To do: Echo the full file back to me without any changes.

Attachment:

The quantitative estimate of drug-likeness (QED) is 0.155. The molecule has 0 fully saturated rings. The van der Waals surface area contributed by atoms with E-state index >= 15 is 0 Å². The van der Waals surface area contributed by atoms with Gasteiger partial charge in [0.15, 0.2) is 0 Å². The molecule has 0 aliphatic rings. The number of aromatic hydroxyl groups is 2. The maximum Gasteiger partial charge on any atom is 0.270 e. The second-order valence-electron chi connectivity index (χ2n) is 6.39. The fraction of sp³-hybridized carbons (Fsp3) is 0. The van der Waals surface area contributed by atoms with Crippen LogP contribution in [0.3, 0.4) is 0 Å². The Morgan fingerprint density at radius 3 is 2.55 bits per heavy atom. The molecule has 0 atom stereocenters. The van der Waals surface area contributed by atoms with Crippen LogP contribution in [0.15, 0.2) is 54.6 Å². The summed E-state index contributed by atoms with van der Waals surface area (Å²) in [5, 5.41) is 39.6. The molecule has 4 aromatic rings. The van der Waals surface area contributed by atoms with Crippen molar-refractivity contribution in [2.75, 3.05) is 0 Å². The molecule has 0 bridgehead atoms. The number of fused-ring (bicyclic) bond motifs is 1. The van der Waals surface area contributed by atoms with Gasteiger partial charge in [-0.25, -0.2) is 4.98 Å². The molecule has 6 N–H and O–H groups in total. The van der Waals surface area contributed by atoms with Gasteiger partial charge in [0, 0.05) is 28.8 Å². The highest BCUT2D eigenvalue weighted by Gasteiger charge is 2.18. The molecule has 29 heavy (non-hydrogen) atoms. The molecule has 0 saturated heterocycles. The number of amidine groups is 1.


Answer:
The quantitative estimate of drug-likeness (QED) is 0.155. The molecule has 0 fully saturated rings. The van der Waals surface area contributed by atoms with E-state index >= 15 is 0 Å². The van der Waals surface area contributed by atoms with Gasteiger partial charge in [0.15, 0.2) is 0 Å². The molecule has 0 aliphatic rings. The number of aromatic hydroxyl groups is 2. The maximum Gasteiger partial charge on any atom is 0.270 e. The second-order valence-electron chi connectivity index (χ2n) is 6.39. The fraction of sp³-hybridized carbons (Fsp3) is 0. The van der Waals surface area contributed by atoms with Crippen LogP contribution in [0.3, 0.4) is 0 Å². The Morgan fingerprint density at radius 3 is 2.55 bits per heavy atom. The molecule has 0 atom stereocenters. The van der Waals surface area contributed by atoms with Crippen LogP contribution in [0.15, 0.2) is 54.6 Å². The summed E-state index contributed by atoms with van der Waals surface area (Å²) in [5, 5.41) is 39.6. The molecule has 4 aromatic rings. The van der Waals surface area contributed by atoms with Crippen molar-refractivity contribution in [2.75, 3.05) is 0 Å². The molecule has 0 bridgehead atoms. The number of fused-ring (bicyclic) bond motifs is 1. The van der Waals surface area contributed by atoms with Gasteiger partial charge in [-0.25, -0.2) is 4.98 Å². The molecule has 6 N–H and O–H groups in total. The van der Waals surface area contributed by atoms with Gasteiger partial charge in [0, 0.05) is 28.8 Å². The highest BCUT2D eigenvalue weighted by Gasteiger charge is 2.18. The molecule has 29 heavy (non-hydrogen) atoms. The molecule has 0 saturated heterocycles. The number of amidine groups is 1.